the art of choosing a church, part I

This summer I read Rachel Held Evans’ book Searching for Sunday. It includes this passage at the end, in which she imagines what the church might say in a woman’s voice, as a body and a bride:

“Perhaps she would speak of the way a regular body moves thorugh the world – always changing, never perfect – capable of nurturing life… Perhaps she would speak of impossible expectations and all the time she’s wasted trying to contort herself into the shape of those amorphous silhouettes that flit from magazines and billboards into her mind… Or maybe she would explain how none of the categories created for her sum her up and catpure her essence… Sometimes I think the biggest challenge in talking about the church is telling ourselves the truth about it – acknowledging the scars, staring down the ugly bits, marveling at its resiliency, and believing that this flawed and magnificent body is enough, for now…”

I liked it. At the end of a book about struggling with being a part of church (something I could identify with a lot) it felt like making a good peace. A kind of acceptance without lying to yourself and saying that accommodations aren’t being made. It was something I needed to be reminded of, because I’d just embarked on a summer of visiting some of the churches in my immediate neighbourhood with a view to moving from the church I’ve been a member of for the past four and a bit years to somewhere closer to my current home (by which I mean: somewhere within a mile radius not a three mile radius, because LOL, London).

Church shopping is a term that gets used for this process. I’ve used it myself at times, because its an easy term to describe what’s happening, and people understand it. I don’t like it though, because even when it’s used with a sarcastic eyebrow, it says something about our assumptions about what matters when we’re deciding on a church to join. It says, I’m choosing a church like I’d choose a pair of trousers, looking for the perfect fit in all the important places so that I feel comfortable- and hoping this church will be so wonderful that it will keep all the ugly bits tucked in and hidden away. It makes the search about me and what I’m going to get out of a church, not about the church and what I’m going to put in to it. It expects church to accomodate me, not me to accomodate myself to the rest of the church.

But that’s not what church is about, and it’s an approach that’s not good for me and not good for the church because it perpetuates a set of false expectations about what and how church should be. In church shopping world, if we’re not happy with our church it’s the church’s fault, not a fault in us. In this world, if a church doesn’t work for me, either it should change, or I get to go somewhere else, because one of those options will fix the problem. But they won’t, and that way disillusionment and pain lie, and at its ultimate end we’ll church and  its congregants yelling at each other because, why  can’t they just be better?

And yet church isn’t supposed to be about me, it’s about we – and we are not intended to be a clone army. If church is a body, then it’s made up of lots of different bits thats somehow hold together and mostly function, if not always as perfectly as we’d like, because, hello, broken. Yes, I’m supposed to learn and grow and stuff, but that’s not supposed to be some kind of wholly self-interested pursuit where I gain some self-improvement from the church that I then trot off with into the rest of my life. It’s supposed to be that I grow with you and our rough edges kind of rub down a little bit, and we start to become an us. There’s an eternal dance where ‘the church’ is something that we inherit from across history, but I shape it and you shape it, and it shapes us and we shape it, and each church and the whole church shifts and shapes very v-e-r-y slowly because of who is in it and when they’re in it. I don’t have to annihilate all of me to join and belong and neither do you, but neither does it, as we all move around that eternal being in the middle.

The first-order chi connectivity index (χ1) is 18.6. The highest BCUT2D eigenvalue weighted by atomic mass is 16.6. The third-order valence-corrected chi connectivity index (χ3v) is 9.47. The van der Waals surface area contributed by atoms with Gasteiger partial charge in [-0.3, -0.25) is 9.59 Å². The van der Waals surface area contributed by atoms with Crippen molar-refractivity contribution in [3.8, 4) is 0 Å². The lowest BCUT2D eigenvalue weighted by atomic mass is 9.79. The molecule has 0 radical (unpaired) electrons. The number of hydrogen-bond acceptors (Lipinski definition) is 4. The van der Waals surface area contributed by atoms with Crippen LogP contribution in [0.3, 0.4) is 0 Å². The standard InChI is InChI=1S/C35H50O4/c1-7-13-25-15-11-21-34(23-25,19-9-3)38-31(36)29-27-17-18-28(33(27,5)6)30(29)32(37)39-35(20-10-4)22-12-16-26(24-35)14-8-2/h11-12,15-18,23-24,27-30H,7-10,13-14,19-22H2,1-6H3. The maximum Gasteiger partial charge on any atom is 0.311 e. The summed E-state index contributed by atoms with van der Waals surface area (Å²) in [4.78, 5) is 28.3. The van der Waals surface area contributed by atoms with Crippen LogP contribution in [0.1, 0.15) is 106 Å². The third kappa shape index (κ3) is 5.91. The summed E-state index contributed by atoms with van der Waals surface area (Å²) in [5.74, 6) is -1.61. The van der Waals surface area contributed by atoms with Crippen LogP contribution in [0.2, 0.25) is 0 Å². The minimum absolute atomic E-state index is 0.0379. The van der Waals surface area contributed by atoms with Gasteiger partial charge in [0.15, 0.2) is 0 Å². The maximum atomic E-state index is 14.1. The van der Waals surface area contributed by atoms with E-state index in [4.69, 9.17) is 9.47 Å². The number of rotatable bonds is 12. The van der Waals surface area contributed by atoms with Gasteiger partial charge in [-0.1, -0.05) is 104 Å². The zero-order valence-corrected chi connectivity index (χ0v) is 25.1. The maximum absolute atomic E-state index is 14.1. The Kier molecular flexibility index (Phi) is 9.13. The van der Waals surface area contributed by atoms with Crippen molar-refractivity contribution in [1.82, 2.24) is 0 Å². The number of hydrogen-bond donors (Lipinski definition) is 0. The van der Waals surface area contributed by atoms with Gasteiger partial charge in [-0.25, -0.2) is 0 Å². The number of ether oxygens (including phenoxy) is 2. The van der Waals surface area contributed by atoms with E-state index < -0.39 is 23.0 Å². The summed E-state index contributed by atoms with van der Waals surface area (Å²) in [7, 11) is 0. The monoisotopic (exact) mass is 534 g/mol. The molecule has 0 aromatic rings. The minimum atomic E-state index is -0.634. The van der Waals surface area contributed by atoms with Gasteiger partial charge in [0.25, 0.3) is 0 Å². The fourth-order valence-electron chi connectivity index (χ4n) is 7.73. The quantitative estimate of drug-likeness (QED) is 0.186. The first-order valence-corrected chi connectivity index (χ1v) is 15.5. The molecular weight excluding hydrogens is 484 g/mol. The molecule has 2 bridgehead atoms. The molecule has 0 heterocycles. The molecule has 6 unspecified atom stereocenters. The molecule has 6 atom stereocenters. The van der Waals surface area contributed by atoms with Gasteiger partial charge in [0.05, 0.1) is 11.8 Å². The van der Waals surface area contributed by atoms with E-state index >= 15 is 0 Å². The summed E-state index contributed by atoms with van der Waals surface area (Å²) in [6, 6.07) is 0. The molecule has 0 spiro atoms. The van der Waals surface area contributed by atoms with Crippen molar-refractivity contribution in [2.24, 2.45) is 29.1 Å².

Have some T.S. Eliot:

At the still point of the turning world. Neither flesh nor fleshless;
Neither from nor towards; at the still point, there the dance is,
But neither arrest nor movement. And do not call it fixity,
Where past and future are gathered. Neither movement from nor towards,
Neither ascent nor decline. Except for the point, the still point,
There would be no dance, and there is only the dance.

The release from action and suffering, release from the inner
And the outer compulsion, yet surrounded
By a grace of sense, a white light still and moving,
Erhebung without motion, concentration
Without elimination, both a new world
And the old made explicit, understood
In the completion of its partial ecstasy,

(doesn’t that help?! Never mind, it’s beautiful)

Yes, there are some dances that I will dance better than others – so the individual church I’m in matters. There’s a difference bewteen tripping over yours or your partner’s feet and bumping your knee and doing so and doing more serious damage (has anyone ever concussed themselves dancing? Also, I don’t enirely know where these metaphors are going. Sorry). But – it is important to remember that you are going to bump your knee from time to time.

So, where did I want to dance?
Come back for that in the next couple of days…

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